THE LAW OF
COMMERCIAL REGISTER
[1995]

Royal Decree No. M/1, 21 Safar 1416 [17 July 1995]

[plus explanatory note]

 

 

The English version of this document is for guidance only.
The Arabic version is the governing text.
 


Article 1 :

The Ministry of Commerce shall create a Register in the cities specified by a decision issued by the Minister of Commerce covering all the provinces of the Kingdom, in which the names of the merchants and companies and all the data specified in this Law are registered.

 

Article 2 :

Every merchant, once his capital reaches one hundred thousand riyals, shall, within thirty days of the date of opening his place of business or the date of owning one or of the date on which his capital reaches the said sum, shall submit an application to register his name in the Commercial Register of the area where his place of business is located, whether it is a head office or a branch or an agency. The application shall include the following data:

  • The full name of the merchant, his title, place and date of birth, nationality, a specimen of his signature and a specimen of the signature of his agent (if any).
  • The trade name (if any).
  • The type of business activity engaged in by the merchant and the starting date.
  • The merchant's capital.
  • The name of the manager, his place and date of birth, nationality, place of residence in the Kingdom and the extent of his powers.
  • The name of the head office of the merchant, address, registration number, the branches and agencies inside or outside the Kingdom and the business activity of each.

 

Article 3 :

The managers of companies formed in the Kingdom shall apply for registration in the Commercial Register within thirty days of the date on which its articles of association are recorded by the notary public and shall apply to register any branch within thirty days of the date on which it was formed. A copy of the company's articles of association and its bylaws, if applicable, shall be enclosed therewith. The application shall also include the following data:

  • The type of the company and its trade name.
  • The company's activity.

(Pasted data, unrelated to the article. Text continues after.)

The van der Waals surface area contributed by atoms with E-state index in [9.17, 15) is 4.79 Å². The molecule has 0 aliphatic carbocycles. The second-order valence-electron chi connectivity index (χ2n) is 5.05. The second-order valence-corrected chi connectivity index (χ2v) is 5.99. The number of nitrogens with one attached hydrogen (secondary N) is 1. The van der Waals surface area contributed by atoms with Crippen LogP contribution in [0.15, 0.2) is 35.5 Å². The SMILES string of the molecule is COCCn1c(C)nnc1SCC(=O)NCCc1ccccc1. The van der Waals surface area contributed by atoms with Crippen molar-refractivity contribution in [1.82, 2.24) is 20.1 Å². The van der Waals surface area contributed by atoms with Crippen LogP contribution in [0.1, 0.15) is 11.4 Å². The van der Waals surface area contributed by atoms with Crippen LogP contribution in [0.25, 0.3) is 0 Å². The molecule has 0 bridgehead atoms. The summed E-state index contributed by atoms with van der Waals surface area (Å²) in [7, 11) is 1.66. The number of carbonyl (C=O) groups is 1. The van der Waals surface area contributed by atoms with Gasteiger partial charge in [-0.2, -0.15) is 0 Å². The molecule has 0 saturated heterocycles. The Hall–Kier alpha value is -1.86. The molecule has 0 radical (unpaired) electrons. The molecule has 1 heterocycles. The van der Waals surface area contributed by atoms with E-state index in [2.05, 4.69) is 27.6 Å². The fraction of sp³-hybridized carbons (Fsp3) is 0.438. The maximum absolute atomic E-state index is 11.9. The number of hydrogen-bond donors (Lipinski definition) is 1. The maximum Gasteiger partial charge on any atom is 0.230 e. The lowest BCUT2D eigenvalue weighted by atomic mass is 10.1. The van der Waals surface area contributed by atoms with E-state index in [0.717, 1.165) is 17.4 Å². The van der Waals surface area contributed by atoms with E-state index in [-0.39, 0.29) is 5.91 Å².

• The company's capital.
  • The date of the company's incorporation and expiration.
  • The names of general partners in general or limited partnerships and the place and date of birth, address and nationality of each of them.
  • The names of the managers of the company and the signatories on its behalf and the place and date of birth of each, his address, nationality and a specimen of his signature, and a statement specifying the extent of their powers with respect to management and signature, and specifying the actions which they are not authorized to take (if any).
  • The addresses of the head office of the company and its branches and agencies, inside and outside the Kingdom.

 

Article 4 :

The merchant, the manager of the company or the liquidator shall apply to make an entry on the Commercial Register for any amendment relating to the data already registered, within thirty days of the date of amendment in accordance with the procedure specified by the implementing regulations.

 

Article 5 :

Every one registered in the Commercial Register shall deposit with the Commercial Register Office within thirty days of the date of registration, a certificate of membership in the Chamber of Commerce and Industry.

 

Article 6 :

Foreign companies licensed to open a branch or an office in the Kingdom shall apply to register this branch or office in the Commercial Register within thirty days of the date of its opening, enclosing all the documents specified by the implementing regulations.

 

Article 7 :

The merchant, his heirs or the liquidator, as the case may be, shall apply to the Commercial Register Office to strike off the registration in the following cases:

  • Upon the merchant's permanently abandoning his business.
  • Upon the merchant's death.
  • Upon the completion of the liquidation of the company.

The application shall be submitted within ninety days of the occurrence of the cause of cancellation of registration. If the parties concerned did not apply for cancellation, the Commercial Register Office, after investigating the cause and ascertaining its occurrence and after giving notice to the parties concerned by registered mail, shall automatically effect the cancellation, after thirty days of the date of notice, unless the (Commercial Register) Office receives from the party concerned, during this period, evidence to the contrary.

In case of a final judgment or decision to cancel the registration, pursuant to the applicable laws, the competent Commercial Register Office shall effect the cancellation immediately upon notification of the judgment or decision.